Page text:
Very yummy served hot with hot chapatis / tortillas / flat bread. Just watch out for those chopped chillies and set them aside while you eat.

  3. ozarkhomesteader

     /  February 14, 2010

    Mmmm. These look great. I’ll have to try beet cakes once our crop comes in (which has been very slow, thanks to our unusually cold and cloudy weather). I had to work to convince my husband that beets are good, but a simple oven roast with other root vegetables convinced him.

  4. John Hamilton

     /  February 15, 2010

    Agrigirl, thanks for being my Valentine. You’ve taught me that vegetables are such an important part of my diet. My favorites are carrot cake, zucchini bread and pumpkin pie.

    My heart beets only for you!

  5. Brent Kauth

     /  February 15, 2010

    Thanks for the recipe Tammy! I had always hated beets as well.

    After getting them for weeks at a time from our CSA, I finally figured out that roasting with olive oil, rosemary, and pine nuts could make them edible.

    This looks like it could even make them taste good:)

  6. Hi Tammy, Thanks for the comment on my blog. I’m glad you found it funny because I laughed quite a bit when I was writing it. Your blog is beautiful, but I can’t say we share an interest in agriculture. I’m a nature lover, love camping and hiking, but I can’t grow so much as a house plant, and I’m in awe of people who can!

    I see that you also enjoy writing. Do you write fiction? If so, there’s a group on twitter that writes flash fiction. Each Friday we post links to our stories and comment on each other’s stories. The group is open to everyone and it’s a wonderfully warm and welcoming group of writers. If you’re interested in more info, let me know. I can send you a link, or you can just google it. If you’re on Twitter, use the #fridayflash hashtag. We’re on facebook, too.

    Thanks again for taking the time to comment on my post. If I’d known you yesterday, I could have awarded you, too! Oh, and by the way, where in Arizona are you?

    ~ Olivia

    • I’m in Phx. And also on twitter. I’ll check out your group although I’m more of a nonfiction sort. I do have a couple of fiction pieces that could be dusted off.

  7. What a great blog, Tammy! Thanks for posting on mine as well. I subscribed to yours, so I look forward to getting more posts from you. I’m glad the CSA movement is starting to gain more momentum too!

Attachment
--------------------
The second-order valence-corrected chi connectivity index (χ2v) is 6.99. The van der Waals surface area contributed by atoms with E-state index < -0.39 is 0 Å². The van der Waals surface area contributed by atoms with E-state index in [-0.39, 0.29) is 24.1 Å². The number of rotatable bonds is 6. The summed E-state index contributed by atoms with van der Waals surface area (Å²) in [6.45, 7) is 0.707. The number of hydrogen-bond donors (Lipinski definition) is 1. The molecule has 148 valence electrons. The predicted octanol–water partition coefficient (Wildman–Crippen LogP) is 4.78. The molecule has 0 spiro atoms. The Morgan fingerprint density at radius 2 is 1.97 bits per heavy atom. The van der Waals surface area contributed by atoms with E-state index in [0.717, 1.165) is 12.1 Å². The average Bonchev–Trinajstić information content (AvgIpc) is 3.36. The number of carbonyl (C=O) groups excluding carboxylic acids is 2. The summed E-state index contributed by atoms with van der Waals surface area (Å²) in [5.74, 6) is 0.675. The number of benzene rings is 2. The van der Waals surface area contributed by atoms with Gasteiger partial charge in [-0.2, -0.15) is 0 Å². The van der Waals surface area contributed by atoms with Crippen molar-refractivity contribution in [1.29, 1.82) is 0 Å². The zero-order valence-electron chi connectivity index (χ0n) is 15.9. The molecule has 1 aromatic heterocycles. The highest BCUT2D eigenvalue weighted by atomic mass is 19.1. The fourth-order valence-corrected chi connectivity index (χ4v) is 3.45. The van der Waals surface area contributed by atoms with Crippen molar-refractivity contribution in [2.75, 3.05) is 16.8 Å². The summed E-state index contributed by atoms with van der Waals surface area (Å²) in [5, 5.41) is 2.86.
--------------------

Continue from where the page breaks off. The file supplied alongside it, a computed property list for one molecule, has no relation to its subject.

Keep up the good work!


  8. What a great, original use of beets. Will certainly try this out if I should ever acquire another poung of beets in my CSA 🙂

  9. At some point in time you will acquire another pound! Thanks for reading!

  10. Great stuff. I love beets, but I have to say I count myself in the minority on that.

  11. CRH

     /  February 20, 2010

    That is really sweet.

  12. Sarah

     /  February 24, 2010


    My husband and I just discovered beets and I am in love! However, I do think it is so funny how red your pee gets. 😉
    I am very excited to try this recipe!

    Great writing too! I have enjoyed all the articles.

  13. Gaynell Danial

     /  February 27, 2010

    Great article, thank you. I am very interested in finding a diet that lowers my sugar intake. I currently have a sweet-tooth, and am finding it difficult to find meal plans, what to eat for snacks, etc. While diabetes is not something that runs in my family, I am still concerned and would like to be smart and take a proactive approach to my health.

    • Gaynell, you should look at the work of Dr. Gabriel Cousens at the Tree of Life Rejuvenation Center. His proven method of eating raw foods reverses diabetes.

  14. Thanks a lot for your visit and comments on my quilt, I appreciated it as I do enjoy visiting your blog.
    Thank you for this recipe of beet röstis 🙂 I will definitely try it. We are used to eat röstis over here in Switzerland but made with potatoes. One of my favourite ways of eating beets is to cook them with carrots and potatoes. When all vegetables are cooked, but not too much, I cut them into chunks and let them cool down a bit. Then I mixed them with some olive oil, lemon juice, salt, pepper, coriander or dill or whatever herbs you like. I sometimes add small pieces of feta or slices of parmesan. It’s a whole meal in itself and it tastes delicious !

  15. Garth Laino

     /  November 29, 2010

    4 food groups: fast, frozen, microwaved, and junk.

  1. Valentine’s Day « Agrigirl's Blog